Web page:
Making the right food choices in midlife can go a long way to improving your health and reducing your risk of high blood pressure, heart disease, breast cancer and osteoporosis. If you're a woman in your fifties or older, here are seven foods you should be eating.
See also: Seven foods to ease the pain of arthritis
See also: What older women should eat to lose weight and feel great
If you're struggling to deal with the symptoms of menopause, you might want to think about getting more soy in your diet. Research shows that soy isoflavones, plant oestrogens that mimic the structure of the female hormone, help regulate oestrogen and can help calm hot flushes. Not only that, but women who eat soy products – either as soy milk, tofu or edamame beans – during and post menopause are less likely to develop breast cancer.
A soy-rich diet is also good for the heart, helping to reduce your cholesterol levels by around 6% according to Heart UK. As heart disease is the second leading cause of death for women in the UK, that has to be good news.
Scientists have long been aware that elderly people in India have low rates of Alzheimer's disease, and one reason may be that they consume a lot of turmeric in their diets. One 2009 study found that eating turmeric foods at least twice a week may help prevent Alzheimer's disease and dementia.
3. Pumpkin seeds
Feeling tried? You might want to snack on a handful of pumpkin seeds.
Anaemia affects women more than men (due to menstruation) but it can affect you after the menopause too. In fact, a 2010 study suggested that the risk of anaemia increases with age.
If you often feel tired and suspect anaemia, see your GP who can run a simple blood test. In the meantime, taking iron supplements and boosting your diet with iron-rich foods can help. It's not just liver and red meat that contain iron. One of the best dietary source of the mineral is pumpkin seeds.
4. Oily fish
Older women, especially those aged over 65, are at an increased risk of vitamin D deficiency. The best way to get your dose of the sunshine vitamin is to get out in the sun for 10-15 minutes a day, without sunscreen. It's a good idea to take a supplement of vitamin D (10 micrograms per day) if you can't get out, and during the long, dark days of winter.
Very few foods in nature contain vitamin D. The flesh of fatty fish, such as salmon, tuna, and mackerel) and fish liver oils are among the best sources. Small amounts of vitamin D are found in beef liver, cheese, and egg yolks.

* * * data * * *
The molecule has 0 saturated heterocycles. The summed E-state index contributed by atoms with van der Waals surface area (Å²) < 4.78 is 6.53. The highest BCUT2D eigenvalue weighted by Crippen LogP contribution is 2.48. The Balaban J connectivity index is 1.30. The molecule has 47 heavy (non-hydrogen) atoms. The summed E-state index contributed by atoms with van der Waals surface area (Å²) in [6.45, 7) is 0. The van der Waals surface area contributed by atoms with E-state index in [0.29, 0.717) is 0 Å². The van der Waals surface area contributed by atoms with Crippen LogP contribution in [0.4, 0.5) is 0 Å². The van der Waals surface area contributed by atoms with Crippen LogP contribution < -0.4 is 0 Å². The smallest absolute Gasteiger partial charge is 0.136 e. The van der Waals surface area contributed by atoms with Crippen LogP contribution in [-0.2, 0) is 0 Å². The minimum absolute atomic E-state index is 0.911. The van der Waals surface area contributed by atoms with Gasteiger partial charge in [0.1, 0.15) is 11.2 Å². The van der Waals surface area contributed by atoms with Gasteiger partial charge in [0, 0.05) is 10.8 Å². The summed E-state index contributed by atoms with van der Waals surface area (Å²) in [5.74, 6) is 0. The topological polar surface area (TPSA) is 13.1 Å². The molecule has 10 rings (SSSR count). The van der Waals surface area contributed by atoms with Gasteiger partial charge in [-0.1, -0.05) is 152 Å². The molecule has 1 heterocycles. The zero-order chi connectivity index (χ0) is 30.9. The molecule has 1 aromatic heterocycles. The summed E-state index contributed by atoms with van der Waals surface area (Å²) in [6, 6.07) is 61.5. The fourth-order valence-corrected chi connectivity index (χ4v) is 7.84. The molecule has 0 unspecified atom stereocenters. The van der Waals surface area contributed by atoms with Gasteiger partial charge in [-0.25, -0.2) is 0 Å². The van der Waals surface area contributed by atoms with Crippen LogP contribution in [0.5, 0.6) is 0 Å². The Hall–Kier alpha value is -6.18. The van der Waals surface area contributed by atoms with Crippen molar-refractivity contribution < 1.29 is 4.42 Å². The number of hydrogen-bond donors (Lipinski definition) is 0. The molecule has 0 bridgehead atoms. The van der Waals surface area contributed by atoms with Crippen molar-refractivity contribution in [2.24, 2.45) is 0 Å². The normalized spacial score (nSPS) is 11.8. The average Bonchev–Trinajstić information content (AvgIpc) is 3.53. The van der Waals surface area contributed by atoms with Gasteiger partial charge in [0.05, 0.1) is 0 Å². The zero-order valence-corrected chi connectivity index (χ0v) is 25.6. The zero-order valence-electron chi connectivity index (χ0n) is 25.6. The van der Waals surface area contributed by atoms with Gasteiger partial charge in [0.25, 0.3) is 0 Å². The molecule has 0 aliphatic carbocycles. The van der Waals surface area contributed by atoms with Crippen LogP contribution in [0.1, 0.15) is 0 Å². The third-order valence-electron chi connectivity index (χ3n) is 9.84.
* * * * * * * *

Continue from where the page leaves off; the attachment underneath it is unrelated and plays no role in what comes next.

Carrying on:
Snacking on nuts is a good way to reduce levels of bad cholesterol in the body, and have been shown to help support the brain and reduce breast cancer risk.
The health benefits of omega-3 fatty acids are widely documented – helping to reduce inflammation, improve heart health and lower anxiety and depression. If you're not keen on fish, try walnuts. They are one of the best plant sources of omega-3 fatty acids.
A study by researchers at the St Luke's Medical Center in Chicago found that people who consumed the most vitamin E from their diet reduced their risk of developing Alzheimer's by 67 per cent compared to those who ate the least. Walnuts (along with almonds and pecans) are a great source of vitamin E – another good reason to add them to your diet.
6. Leafy green vegetables
Make sure you get plenty of leafy green vegetables and broccoli on your plate.
Many women post-50 don't get enough folate (vitamin B12) from their diets. Yet boosting the amount of folic acid can help to reduce the risk of strokes and heart disease, say scientists.
Folic acid is already recommended for pregnant mums, but the elderly need to increase the amount they take too, as it helps reduce the level of homocysteine, an amino-acid which can lead to vascular disease, according to researchers from the University of Aberdeen Medical School.
Eating your greens can also help keep your brain sharp. The B vitamins within veg like kale, spinach and cabbage, maintain healthy levels of an amino acid that impairs brain function, while a lack of folate can cause problems when it comes to performing cognitive tasks.
As well as leafy green vegetables and broccoli, other folic acid-rich foods include liver, wholegrain cereals and citrus fruits. Or you might want to consider taking a folate supplement.
7. Green tea
If you really want to give your health a boost, switch to green tea.
Studies show that green tea has anti-inflammatory properties, which can help halt the progression of rheumatoid arthritis. A study from Case Western Reserve University in the US found that EGCG (a substance in green tea) may halt arthritis progression by blocking interleukin-1, a pro-inflammatory cell, from damaging cartilage.
Green tea also have the highest levels of polyphenols, a type of antioxidant which helps to protect against cancer – one of the leading causes of death in women in later life. A good choice is Matcha powdered green tea leaves.